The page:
The chip industry is in for major changes in the coming years, according to Broadcom Chairman and Chief Technical Officer Henry Samueli. In 1991, he co-founded the communications chip giant, which today brings in annual revenue of more than US$8 billion from components for all manner of network, business and consumer products. At a pre-CES event in San Francisco earlier this week, Samueli visited from the company's Irvine, California, headquarters and sat down with IDG News Service to talk about devices, mobile networks and the uncertain future of silicon.
This is an edited transcript of the conversation.
IDG News Service: Is Broadcom working on 5G cellular yet?
Henry Samueli: Just from a conceptual stage. We don't have any active development programs, but we have people in the standards bodies. In fact, now that we've acquired Renesas Mobile, there was a whole team as part of that Renesas Mobile team that was focused on advanced standards. Many of those folks are looking at different flavors of LTE-Advanced, but then also looking at what's even beyond that and in the so-called 5G space, where you have these ultra-dense small cells, and beam steering antennas. So it's more exploratory front-end work but no actual product development, of course.
IDGNS: What more can you do about the battery life on my phone?
Samueli: As you go from 28nm to 16nm to 10nm, the power dissipation of these chips does go down. Unfortunately, people are still running uphill on the speed wars and trying to build faster cores that are running at 2GHz, 2.5GHz, 3GHz. That drives the power back up again.
Assuming you can level off and say, well, 2GHz is fast enough, and then you migrate to the next technology, power will actually go down. Better power management and more advanced process technologies should get us more battery life. But you're not going to get a week, versus a day now. You're not going to see quantum jumps, unfortunately. Battery technology is just incrementally getting better, not significantly. I don't see us ever getting away from overnight charging of cellphones.
IDGNS: Is Broadcom willing to call a halt to the speed wars?
Samueli: It's difficult. It almost has to be an industry decision. Because people like a bigger number on the box (even though) the experience may not be any different. It's keeping up with the Joneses. You have to do it, but eventually I think the industry will decide battery life is more important than an extra few hundred megahertz of clock rate. Apple is already there. The designed their apps processor that's just what they need to make iOS 7 work.
IDGNS: Apple is in a better position than Broadcom to pick a speed and stick with it, because you need to serve different OSes.
Samueli: Exactly. We have to serve everybody, and if they have to have a faster processor, we have to have it. So I think we'll still experience a few years of racing to speed, but eventually it will level off and people will decide that battery life is more important.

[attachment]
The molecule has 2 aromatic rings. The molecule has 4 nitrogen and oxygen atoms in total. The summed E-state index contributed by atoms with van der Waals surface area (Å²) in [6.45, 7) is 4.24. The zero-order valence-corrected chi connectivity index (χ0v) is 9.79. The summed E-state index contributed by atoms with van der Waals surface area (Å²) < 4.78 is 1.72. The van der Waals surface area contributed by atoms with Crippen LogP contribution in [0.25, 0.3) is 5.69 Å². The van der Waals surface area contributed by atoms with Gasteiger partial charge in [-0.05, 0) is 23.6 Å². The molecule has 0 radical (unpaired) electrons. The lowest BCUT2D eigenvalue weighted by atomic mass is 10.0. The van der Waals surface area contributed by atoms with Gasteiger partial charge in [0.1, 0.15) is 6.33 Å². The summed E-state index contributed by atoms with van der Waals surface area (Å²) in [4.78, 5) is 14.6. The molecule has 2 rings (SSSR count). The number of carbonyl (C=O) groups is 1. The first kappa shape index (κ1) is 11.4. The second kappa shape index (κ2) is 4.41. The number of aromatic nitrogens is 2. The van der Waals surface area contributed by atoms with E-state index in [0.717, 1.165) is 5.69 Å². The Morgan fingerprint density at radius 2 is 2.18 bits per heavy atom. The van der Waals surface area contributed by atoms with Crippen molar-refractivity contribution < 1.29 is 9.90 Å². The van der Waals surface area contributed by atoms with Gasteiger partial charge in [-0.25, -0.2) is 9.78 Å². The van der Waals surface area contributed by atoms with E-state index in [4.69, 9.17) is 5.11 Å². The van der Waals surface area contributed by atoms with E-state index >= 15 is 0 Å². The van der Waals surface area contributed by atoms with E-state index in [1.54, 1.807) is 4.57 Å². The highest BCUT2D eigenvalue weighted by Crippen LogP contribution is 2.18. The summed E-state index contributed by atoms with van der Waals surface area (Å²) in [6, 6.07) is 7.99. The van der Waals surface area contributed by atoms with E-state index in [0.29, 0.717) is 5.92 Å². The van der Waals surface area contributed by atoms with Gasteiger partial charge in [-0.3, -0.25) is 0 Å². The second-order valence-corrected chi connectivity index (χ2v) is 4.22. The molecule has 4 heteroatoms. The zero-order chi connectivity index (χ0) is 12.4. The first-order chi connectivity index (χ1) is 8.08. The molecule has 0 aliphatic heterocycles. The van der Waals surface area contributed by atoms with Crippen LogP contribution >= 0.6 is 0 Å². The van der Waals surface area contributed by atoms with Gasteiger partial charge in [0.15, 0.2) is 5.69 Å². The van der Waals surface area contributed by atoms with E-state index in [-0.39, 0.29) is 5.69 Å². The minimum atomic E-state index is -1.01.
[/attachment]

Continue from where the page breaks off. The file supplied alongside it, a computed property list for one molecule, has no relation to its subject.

IDGNS: What about reception? Is there anything you can do to make the reception on my phone better?
Samueli: Yes. And that will happen with LTE-Advanced and 5G. You need smaller cell sizes, basically, is really the most important thing. And the so-called MIMO [multiple in, multiple out] technologies, multiple antennas, (which has) already proven its worth in Wi-Fi. But the bottom line is, the closer you are to the access point or cellular infrastructure, the more robust the signal is. But that takes many, many years to deploy.
IDGNS: You've seen a few booms and busts. Are we in a bubble right now?
Samueli: I don't see it as a bubble. Certainly on the semiconductor side there's no bubble. But there is certainly a lot of excitement in the software and social networking world, so maybe there's a little bit more in that segment than on the hardware side. But it's still nowhere near it was back in 1998-99.
IDGNS: Is the end of Moore's Law coming?
Samueli: It's not happening now, but we can see it in front of us. If you look forward 15 years, we're in 28nm today, people are working on 16nm, 14nm, then there's talk of 10nm beyond that, and from 10nm, maybe you to 7nm, and then maybe 5nm. But it's not obvious to me that we're going to get much beyond that. So, we have maybe three more generations of Moore's Law before we kind of run out of steam. If you look at a 5nm transistor, the atoms of silicon are separated by half a nanometer. So that means in a 5nm gate, you have 10 silicon atoms traversing the gate. You can count the atoms on your fingers. I'm not convinced we can get much beyond that. That may well be another 15 years, and we've reached the end of the road for Moore's Law.
IDGNS: What comes next?
Samueli: It's not obvious what's next, because it's a fundamental physical limit. You need material there, you need molecules and atoms, and we're just running out of space. You can't create a transistor out of nothing.
IDGNS: Presumably, you're doing something about this, or thinking about it.
Samueli: Well, we're thinking a lot about it. It creates an opportunity for companies to become a little more innovative in how they design chips, knowing they're not going to be just running to the next node to shrink them. If you look at the whole analog IC [integrated circuit] industry today, it's based on using older technologies. And they use innovation in the design, as opposed to innovation in the process, to create their products. I think similar types of things are going to happen in the digital world, too.
But again, eventually, the end user is no longer going to be able to buy a faster computer or a faster cellphone. It's going to level off at some point 15, 20 years from now.